Imagine being stranded—to invoke a place well-known in hypothetical situations—on a remote, uninhabited island. Shivering and weak, you are out on the Pacific Ocean, miles from civilization. Would you be lonely?
Or, you live safely inland in a high-rise residential building in London. Constant noise and activity envelop you. If you ever have an unexplained urge to find another human being, it’s one of the easiest things you could ask for. Would you be lonely?
Alarmingly, you are about as likely to be lonely in the second scenario as the first. In fact, loneliness is such a problem in London and the UK that the British government has created a new role: Minister of Loneliness. And lonely people are not contained to London.
What explains this widespread malady?
The Search for Companionship
Picture a colony of bees, complete with male drones, female workers, and a queen. It’s spring. The bees live in a fertile area. Well within a bee’s several-mile range of travel grow alfalfa, clover, and dandelions—filet mignon for functional bees. Yet inexplicably these bees are withering away, complaining of a shortage of plants to pollinate.
We are like the bees. If we’re lonely, it’s our own fault. Now, before you contest this sweeping statement, isn’t loneliness merely the opposite of companionship? And isn’t companionship finding something—even just one thing—in common with another person? Do you know of anyone unable to do that?
Like the lethargic bees living in their verdant meadows, lonely people do not have to move to a peacenik commune to find fulfillment. We can open our mouths and partake of life’s abundant pollen and nectar. What we need for relationship is already in place. We just need to change our approach.
The question is, how?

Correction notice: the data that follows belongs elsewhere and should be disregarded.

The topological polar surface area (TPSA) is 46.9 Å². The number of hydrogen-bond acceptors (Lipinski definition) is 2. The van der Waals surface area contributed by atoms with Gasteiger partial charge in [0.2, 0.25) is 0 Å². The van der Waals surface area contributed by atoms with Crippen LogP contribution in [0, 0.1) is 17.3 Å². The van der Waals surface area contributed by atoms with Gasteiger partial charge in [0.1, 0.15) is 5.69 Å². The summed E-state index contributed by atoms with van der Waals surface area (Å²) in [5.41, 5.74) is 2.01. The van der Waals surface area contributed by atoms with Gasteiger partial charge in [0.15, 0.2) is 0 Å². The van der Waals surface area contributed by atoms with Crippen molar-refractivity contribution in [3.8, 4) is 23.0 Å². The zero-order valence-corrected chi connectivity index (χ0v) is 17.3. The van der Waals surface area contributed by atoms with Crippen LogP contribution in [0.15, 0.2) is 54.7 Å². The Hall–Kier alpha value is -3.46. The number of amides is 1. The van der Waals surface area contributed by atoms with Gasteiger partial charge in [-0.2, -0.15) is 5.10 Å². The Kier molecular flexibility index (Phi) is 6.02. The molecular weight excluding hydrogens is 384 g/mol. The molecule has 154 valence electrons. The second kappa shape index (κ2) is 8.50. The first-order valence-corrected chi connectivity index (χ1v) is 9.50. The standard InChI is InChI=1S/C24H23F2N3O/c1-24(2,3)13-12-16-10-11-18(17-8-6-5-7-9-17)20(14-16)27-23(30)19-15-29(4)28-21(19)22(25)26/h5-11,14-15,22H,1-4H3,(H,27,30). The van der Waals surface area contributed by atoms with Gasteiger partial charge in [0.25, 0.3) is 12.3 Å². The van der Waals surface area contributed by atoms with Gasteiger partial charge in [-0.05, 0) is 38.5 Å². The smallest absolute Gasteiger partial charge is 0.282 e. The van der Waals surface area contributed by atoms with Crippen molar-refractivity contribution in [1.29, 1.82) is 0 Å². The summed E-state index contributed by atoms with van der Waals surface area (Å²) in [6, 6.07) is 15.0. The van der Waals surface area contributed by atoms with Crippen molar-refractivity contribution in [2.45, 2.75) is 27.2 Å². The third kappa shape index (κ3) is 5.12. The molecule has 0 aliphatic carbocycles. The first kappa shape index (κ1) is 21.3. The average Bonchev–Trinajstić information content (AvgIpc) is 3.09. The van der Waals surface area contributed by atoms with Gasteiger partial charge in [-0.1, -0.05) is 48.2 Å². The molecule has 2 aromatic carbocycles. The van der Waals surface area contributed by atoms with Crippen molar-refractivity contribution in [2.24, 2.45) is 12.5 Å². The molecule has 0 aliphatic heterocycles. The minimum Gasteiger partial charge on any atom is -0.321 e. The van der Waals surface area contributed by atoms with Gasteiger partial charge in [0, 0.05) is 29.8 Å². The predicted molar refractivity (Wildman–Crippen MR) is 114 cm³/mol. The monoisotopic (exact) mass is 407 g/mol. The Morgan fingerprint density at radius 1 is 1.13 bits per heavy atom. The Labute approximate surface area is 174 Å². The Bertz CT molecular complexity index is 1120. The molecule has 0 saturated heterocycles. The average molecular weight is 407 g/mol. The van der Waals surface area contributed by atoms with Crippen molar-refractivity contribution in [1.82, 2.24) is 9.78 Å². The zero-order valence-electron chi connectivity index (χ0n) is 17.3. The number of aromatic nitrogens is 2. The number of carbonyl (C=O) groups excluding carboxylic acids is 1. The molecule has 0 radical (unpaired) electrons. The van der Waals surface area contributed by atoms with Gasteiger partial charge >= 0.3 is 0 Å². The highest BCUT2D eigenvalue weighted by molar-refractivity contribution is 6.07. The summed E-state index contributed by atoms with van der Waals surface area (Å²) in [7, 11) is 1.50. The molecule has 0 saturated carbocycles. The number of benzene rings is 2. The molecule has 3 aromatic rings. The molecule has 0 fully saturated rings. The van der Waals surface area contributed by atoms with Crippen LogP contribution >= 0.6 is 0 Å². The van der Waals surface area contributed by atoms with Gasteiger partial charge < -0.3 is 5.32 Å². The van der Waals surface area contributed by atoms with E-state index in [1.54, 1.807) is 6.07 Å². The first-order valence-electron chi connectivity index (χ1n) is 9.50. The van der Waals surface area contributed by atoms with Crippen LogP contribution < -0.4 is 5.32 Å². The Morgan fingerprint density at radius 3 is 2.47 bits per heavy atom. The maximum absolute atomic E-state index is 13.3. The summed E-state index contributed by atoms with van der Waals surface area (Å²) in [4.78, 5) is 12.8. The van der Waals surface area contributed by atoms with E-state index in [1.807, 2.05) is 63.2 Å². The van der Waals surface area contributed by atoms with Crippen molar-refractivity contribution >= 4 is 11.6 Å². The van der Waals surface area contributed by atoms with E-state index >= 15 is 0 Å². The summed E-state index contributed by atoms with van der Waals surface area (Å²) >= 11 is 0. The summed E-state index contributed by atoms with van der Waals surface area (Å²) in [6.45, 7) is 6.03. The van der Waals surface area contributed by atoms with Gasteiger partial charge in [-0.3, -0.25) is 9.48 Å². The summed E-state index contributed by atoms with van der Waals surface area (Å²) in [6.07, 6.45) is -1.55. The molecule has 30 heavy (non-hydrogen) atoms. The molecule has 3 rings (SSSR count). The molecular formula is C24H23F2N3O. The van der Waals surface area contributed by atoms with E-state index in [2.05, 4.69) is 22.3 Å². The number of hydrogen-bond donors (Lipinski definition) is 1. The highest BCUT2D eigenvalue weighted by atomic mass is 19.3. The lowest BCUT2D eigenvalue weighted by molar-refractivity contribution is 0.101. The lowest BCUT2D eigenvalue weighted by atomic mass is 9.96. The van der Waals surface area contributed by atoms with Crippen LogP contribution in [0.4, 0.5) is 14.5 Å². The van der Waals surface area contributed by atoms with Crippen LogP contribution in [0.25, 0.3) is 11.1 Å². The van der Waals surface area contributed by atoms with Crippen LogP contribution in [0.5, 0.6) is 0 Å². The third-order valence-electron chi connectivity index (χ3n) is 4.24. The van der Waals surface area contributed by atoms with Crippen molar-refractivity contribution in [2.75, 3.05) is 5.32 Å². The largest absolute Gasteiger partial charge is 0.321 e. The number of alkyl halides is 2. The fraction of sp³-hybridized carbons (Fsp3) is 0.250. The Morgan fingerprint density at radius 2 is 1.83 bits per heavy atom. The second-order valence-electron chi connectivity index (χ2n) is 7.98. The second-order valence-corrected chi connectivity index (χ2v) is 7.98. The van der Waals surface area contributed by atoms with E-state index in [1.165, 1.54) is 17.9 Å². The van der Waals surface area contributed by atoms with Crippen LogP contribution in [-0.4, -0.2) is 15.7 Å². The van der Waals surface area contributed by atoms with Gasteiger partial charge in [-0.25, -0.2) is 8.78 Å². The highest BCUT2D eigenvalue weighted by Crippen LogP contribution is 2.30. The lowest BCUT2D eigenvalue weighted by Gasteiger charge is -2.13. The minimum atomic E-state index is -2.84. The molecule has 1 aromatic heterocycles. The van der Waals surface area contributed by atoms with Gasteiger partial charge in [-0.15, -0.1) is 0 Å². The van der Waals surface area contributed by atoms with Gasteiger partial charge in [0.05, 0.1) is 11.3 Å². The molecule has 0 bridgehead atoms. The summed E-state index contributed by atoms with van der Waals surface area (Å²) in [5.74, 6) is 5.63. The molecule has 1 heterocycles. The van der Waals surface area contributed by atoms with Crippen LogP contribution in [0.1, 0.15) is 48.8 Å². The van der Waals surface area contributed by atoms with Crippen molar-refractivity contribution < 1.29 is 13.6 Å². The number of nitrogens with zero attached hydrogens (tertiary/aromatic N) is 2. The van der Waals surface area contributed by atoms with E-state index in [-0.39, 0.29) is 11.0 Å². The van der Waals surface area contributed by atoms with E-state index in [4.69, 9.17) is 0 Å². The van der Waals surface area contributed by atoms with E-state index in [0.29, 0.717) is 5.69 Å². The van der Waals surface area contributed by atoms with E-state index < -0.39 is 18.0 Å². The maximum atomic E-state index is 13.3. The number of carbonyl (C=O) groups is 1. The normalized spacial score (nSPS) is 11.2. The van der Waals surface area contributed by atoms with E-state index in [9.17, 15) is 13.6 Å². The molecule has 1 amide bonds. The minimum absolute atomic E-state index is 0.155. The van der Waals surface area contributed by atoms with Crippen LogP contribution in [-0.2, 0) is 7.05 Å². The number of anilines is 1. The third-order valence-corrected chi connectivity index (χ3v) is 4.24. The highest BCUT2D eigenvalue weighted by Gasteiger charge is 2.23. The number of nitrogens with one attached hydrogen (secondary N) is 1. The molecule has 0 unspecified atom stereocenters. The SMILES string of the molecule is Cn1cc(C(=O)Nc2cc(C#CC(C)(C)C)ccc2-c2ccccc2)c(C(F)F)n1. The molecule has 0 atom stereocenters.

First, we must emphasize gift-love. In his book The Four Loves, C.S. Lewis distinguishes between two basic kinds of human love, need-love and gift-love. Lewis writes: “Need-love says of a woman ‘I cannot live without her.’ Gift-love longs to give her happiness, comfort, protection.” 1
Like gravity, human love has certain inescapable realities. One of these realities is that if we focus on need-love, we miss out on both need-love and gift-love. Focus on gift-love, on the other hand, and you end up with both.
Saint Paul, promoting gift-love centuries before C.S. Lewis, wrote these words: “Love one another with brotherly affection. Outdo one another in showing honor” (Romans 12:10 ESV). Paul is right on. The path he outlines, practicing gift-love until it becomes second nature, is the best way out of loneliness.
Second, we overcome loneliness by finding our shared humanity, not by flaunting our successes. Our tendency, both offline and online, is to project a persona of success. But in reality, has anyone ever connected well through self-congratulation and self-preservation?
As a friend of mine says, “If you want to impress people, talk about your successes. If you want to connect with people, share your failures.” It’s counterintuitive but true. Perhaps in today’s rash of loneliness someone should start a social media site where people post things that makes them vulnerable and relatable—and human. (Actually, such a place already exists; it’s called the real world.)